24 APR 2017 4778
Despite the fact that the role of software testing may seem insignificant and few of us ever even think about the importance of software testing, this is especially true for people who are new to the software development lifecycle; the testing process, which is an equally integral part of development; and planning. Sooner or later, many organizations that have developed software come to the realization that they need to organize a quality assurance management system.
Any manager that faces the task of organizing the testing process has to ask the following questions:
- What is software testing?
- What is quality?
- What are the objectives and the purpose of testing?
- What is the importance of quality assurance, and is it really needed?
- When should we test?
- How and what should be tested?
What is software testing?
Software testing is a process of investigation and experiencing the software in order to obtain information about its quality. Testing is only the first step in determining the quality of software. It’s just one component of the more substantial concept of Quality Control. QC is responsible for measuring the quality of the product, analyzing the test results and quality of releases or product builds, and collecting and analyzing quality metrics. In other words, QC processes and organizes information obtained during development and testing to improve the quality of the product. Additionally, QC is a part of Quality Assurance. QA solves increasingly global problems, and chief among them is management of the process quality itself. QA strives to anticipate and prevent potential problems. The responsibilities of QA include the selection of practices, methods, approaches, tools, and so on. To get information about the product quality, it is first necessary to understand what exactly “quality” is.
Quality of a software product
Many people ask what is meant by the “quality” of a software product. This question has more than one answer because the quality is of value to the individual and is therefore subjective. Each user has their own requirements for the product, and for one user, this product may be of high quality and will fully satisfy their needs, but for another user, this product will be useless, and the user will simply remove the software and will no longer want to use it in the future. Look at the image below to try to determine which car is the better quality for you.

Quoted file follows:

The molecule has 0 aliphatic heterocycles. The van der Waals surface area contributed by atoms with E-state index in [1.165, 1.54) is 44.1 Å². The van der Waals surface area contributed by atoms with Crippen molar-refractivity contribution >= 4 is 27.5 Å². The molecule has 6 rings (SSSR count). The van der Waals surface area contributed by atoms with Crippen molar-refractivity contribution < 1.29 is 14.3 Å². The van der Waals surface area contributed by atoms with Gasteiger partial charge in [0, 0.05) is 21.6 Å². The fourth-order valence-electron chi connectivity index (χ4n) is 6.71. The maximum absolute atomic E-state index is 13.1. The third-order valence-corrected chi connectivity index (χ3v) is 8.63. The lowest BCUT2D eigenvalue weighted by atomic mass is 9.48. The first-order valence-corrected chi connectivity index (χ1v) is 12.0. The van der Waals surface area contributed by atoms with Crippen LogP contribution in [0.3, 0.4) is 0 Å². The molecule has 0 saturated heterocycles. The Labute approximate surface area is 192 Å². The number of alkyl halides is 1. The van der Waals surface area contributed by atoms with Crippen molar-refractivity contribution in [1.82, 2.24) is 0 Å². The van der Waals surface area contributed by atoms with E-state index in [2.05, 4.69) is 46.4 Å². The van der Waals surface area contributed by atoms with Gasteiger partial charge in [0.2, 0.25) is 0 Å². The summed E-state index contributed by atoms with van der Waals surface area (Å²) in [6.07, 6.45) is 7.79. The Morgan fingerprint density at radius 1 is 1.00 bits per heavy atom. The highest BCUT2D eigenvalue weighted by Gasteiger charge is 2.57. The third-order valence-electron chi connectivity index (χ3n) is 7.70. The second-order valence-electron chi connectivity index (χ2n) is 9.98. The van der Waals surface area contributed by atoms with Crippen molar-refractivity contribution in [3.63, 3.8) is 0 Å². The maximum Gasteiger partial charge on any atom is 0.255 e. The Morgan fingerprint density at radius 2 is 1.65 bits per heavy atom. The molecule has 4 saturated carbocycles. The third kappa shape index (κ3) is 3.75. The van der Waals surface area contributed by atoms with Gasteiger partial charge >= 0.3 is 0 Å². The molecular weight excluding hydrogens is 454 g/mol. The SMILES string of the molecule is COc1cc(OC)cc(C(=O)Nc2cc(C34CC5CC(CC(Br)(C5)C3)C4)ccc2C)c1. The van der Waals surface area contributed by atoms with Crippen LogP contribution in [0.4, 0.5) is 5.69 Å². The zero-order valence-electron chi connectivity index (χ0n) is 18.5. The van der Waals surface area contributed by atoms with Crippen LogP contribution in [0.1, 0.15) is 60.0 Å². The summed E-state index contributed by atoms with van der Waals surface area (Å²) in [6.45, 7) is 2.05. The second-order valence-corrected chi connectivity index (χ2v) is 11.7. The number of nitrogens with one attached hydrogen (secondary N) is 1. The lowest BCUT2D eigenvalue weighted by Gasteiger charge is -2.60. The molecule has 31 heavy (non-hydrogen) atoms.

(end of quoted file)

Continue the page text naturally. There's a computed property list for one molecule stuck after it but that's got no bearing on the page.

Remember that requirements are different for different people. Some people may choose the blue car because their only requirement is that the car can be driven. Other people will pick the white car because it is attractive, comfortable, fashionable, fast, safe, etc.
In order to determine the quality of the product, you first need to understand what this product is needed for and whether it meets the customer’s/user’s requirements. To summarize and answer the question, “What is the quality of the software?” quality is the degree of compliance of inherent characteristics in combination with the requirements. In other words, does this product do all the things that were stated in the requirements?
Objectives of a quality assurance management system and the purpose of testing
The objectives of a quality assurance management system are the following:
- Detect defects and discover any situations where the software behaves incorrectly or in an undesirable manner.
- Verify the product’s compliance with the stated requirements.
- Provide feedback about the defects to all stakeholders.
- Reduce the cost of development.
The purpose of advanced testing is not only to detect bugs in the software but also to identify their causes. This approach allows developers to operate with maximum efficiency, quickly eliminating any bugs that occur. Testing solves several major problems:
- it confirms that all the declared functional requirements have been implemented;